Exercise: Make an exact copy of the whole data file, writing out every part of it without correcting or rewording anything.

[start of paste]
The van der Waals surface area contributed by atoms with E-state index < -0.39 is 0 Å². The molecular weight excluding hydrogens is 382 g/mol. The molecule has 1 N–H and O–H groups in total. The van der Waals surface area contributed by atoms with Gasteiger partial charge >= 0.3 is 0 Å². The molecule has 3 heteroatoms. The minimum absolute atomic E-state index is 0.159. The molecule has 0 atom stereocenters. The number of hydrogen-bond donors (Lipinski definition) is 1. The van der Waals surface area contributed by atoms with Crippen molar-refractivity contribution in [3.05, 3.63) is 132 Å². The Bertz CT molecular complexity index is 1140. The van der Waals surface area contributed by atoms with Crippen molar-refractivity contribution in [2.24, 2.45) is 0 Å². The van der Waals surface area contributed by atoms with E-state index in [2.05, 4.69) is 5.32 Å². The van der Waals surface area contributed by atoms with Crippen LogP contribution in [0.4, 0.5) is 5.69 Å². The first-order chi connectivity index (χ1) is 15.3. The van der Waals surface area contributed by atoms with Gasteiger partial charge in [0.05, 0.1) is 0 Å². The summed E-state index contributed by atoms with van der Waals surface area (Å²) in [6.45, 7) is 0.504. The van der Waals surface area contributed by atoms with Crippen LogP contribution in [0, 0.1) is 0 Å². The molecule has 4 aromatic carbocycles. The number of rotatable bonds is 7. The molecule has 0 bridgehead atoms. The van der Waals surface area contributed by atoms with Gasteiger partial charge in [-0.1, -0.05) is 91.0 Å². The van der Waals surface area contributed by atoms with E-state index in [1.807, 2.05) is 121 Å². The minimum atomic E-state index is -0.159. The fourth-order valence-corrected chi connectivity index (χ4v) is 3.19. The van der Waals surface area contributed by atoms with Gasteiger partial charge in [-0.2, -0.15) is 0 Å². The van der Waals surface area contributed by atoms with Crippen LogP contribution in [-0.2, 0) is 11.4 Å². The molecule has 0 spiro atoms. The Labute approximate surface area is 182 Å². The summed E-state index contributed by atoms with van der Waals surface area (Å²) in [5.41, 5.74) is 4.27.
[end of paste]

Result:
The van der Waals surface area contributed by atoms with E-state index < -0.39 is 0 Å². The molecular weight excluding hydrogens is 382 g/mol. The molecule has 1 N–H and O–H groups in total. The van der Waals surface area contributed by atoms with Gasteiger partial charge >= 0.3 is 0 Å². The molecule has 3 heteroatoms. The minimum absolute atomic E-state index is 0.159. The molecule has 0 atom stereocenters. The number of hydrogen-bond donors (Lipinski definition) is 1. The van der Waals surface area contributed by atoms with Crippen molar-refractivity contribution in [3.05, 3.63) is 132 Å². The Bertz CT molecular complexity index is 1140. The van der Waals surface area contributed by atoms with Crippen molar-refractivity contribution in [2.24, 2.45) is 0 Å². The van der Waals surface area contributed by atoms with E-state index in [2.05, 4.69) is 5.32 Å². The van der Waals surface area contributed by atoms with Crippen LogP contribution in [0.4, 0.5) is 5.69 Å². The first-order chi connectivity index (χ1) is 15.3. The van der Waals surface area contributed by atoms with Gasteiger partial charge in [0.05, 0.1) is 0 Å². The summed E-state index contributed by atoms with van der Waals surface area (Å²) in [6.45, 7) is 0.504. The van der Waals surface area contributed by atoms with Crippen LogP contribution in [0, 0.1) is 0 Å². The molecule has 4 aromatic carbocycles. The number of rotatable bonds is 7. The molecule has 0 bridgehead atoms. The van der Waals surface area contributed by atoms with Gasteiger partial charge in [-0.1, -0.05) is 91.0 Å². The van der Waals surface area contributed by atoms with E-state index in [1.807, 2.05) is 121 Å². The minimum atomic E-state index is -0.159. The fourth-order valence-corrected chi connectivity index (χ4v) is 3.19. The van der Waals surface area contributed by atoms with Gasteiger partial charge in [-0.2, -0.15) is 0 Å². The van der Waals surface area contributed by atoms with Crippen LogP contribution in [-0.2, 0) is 11.4 Å². The molecule has 0 spiro atoms. The Labute approximate surface area is 182 Å². The summed E-state index contributed by atoms with van der Waals surface area (Å²) in [5.41, 5.74) is 4.27.